MENLO PARK, Calif., May 6, 2013 /PRNewswire/ -- Speaking today at the Ed Tech Industry Summit in San Francisco, Jeremy Roschelle, Ph.D., co-director of SRI International's Center for Technology in Learning, highlighted how education researchers can best leverage the vast amount of data about online learning that is now available for their studies. In a shift from traditional research methods, Dr. Roschelle described how both researchers and developers can use large amounts of detailed data to evaluate student learning outcomes and enhance educational products.
The presentation at the annual gathering for educational technology industry executives followed a well-attended workshop last year, which gathered extensive input from leaders on their needs for research, their frustrations with the slowness of traditional research methods, and their ideas on how to use newly available online learning data to improve products and students' outcomes. The presentation highlighted the new synergies possible among learning scientists and the educational technology industry, in which learning scientists can play a key role in harvesting data for innovation.
Dr. Roschelle based his remarks on a recently completed report, Expanding Evidence Approaches for Learning in a Digital World, developed for the U.S. Department of Education's Office of Educational Technology by SRI's Center for Technology in Learning.
"Our report for the Office of Educational Technology established that the transition to digital learning warrants a rethinking of the traditional stages in educational evaluation," said Roschelle. "Rather than starting with small amounts of data and gradually working up to large evaluations over five or more years, evaluation can now start by analyzing massive data sets immediately and progress by answering increasingly sophisticated and comprehensive evaluation questions over time."
The report addresses how to improve the timeliness and usefulness of research to support innovators using emerging digital technologies to address pressing national educational problems. It discusses ways in which this kind of data can be used to answer basic questions about learning, to improve the effectiveness of learning systems, and to provide new insights into what learners understand and can do. The report urges education researchers to work with developers to implement rapid design cycles with built-in feedback loops, an approach common in industry but unusual in education research.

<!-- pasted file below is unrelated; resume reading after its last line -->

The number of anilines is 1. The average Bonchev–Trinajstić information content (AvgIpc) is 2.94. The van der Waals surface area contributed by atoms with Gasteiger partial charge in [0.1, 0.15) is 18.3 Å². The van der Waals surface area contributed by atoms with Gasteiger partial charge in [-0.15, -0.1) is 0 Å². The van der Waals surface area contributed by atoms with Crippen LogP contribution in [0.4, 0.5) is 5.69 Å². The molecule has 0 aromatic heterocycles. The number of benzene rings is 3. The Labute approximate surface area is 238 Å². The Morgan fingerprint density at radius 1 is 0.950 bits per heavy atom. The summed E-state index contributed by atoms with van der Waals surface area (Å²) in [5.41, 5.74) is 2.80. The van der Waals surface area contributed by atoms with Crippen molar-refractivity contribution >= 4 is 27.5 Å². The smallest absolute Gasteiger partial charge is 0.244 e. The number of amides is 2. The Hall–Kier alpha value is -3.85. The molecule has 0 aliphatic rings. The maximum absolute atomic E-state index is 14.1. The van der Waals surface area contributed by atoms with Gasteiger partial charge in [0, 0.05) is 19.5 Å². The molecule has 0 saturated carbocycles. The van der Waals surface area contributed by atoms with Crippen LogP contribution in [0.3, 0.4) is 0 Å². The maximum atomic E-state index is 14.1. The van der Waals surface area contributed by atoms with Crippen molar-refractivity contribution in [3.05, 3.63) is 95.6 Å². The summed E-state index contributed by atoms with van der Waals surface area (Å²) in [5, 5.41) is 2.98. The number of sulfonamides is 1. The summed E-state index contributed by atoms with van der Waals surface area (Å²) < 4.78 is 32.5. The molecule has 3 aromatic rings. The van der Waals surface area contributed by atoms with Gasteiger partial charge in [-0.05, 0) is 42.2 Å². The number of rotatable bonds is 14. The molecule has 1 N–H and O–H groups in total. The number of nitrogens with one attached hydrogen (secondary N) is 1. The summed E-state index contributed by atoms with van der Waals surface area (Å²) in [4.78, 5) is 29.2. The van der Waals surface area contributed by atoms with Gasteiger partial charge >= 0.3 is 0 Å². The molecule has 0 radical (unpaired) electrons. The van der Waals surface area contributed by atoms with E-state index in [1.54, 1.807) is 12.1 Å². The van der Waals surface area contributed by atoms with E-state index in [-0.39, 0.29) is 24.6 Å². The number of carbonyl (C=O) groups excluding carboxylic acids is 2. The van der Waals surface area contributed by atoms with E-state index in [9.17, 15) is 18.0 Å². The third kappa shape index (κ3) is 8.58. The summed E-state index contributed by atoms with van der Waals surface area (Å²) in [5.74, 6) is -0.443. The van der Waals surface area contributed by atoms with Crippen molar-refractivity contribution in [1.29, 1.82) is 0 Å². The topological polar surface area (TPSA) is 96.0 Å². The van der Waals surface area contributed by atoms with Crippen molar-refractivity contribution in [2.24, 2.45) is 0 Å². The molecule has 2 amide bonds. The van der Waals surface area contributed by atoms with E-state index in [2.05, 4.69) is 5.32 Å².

This project has been funded at least in part with Federal funds from the US Department of Education under contract number ED04CO0040/0010. The content of this publication does not necessarily reflect the views or policies of the US Department of Education nor does mention of trade names, commercial products or organizations imply endorsement by the US Government.
About SRI International
Innovations from SRI International have created new industries, billions of dollars of marketplace value, and lasting benefits to society—touching our lives every day. SRI, a nonprofit research and development institute based in Silicon Valley, brings its innovations to the marketplace through technology licensing, new products, and spin-off ventures. Government and business clients come to SRI for pioneering R&D and solutions in computing and communications, chemistry and materials, education, energy, health and pharmaceuticals, national defense, robotics, sensing, and more.
SRI is an established leader in digital learning and has conducted $30 million of research and development in the field over 20 years.
SOURCE SRI International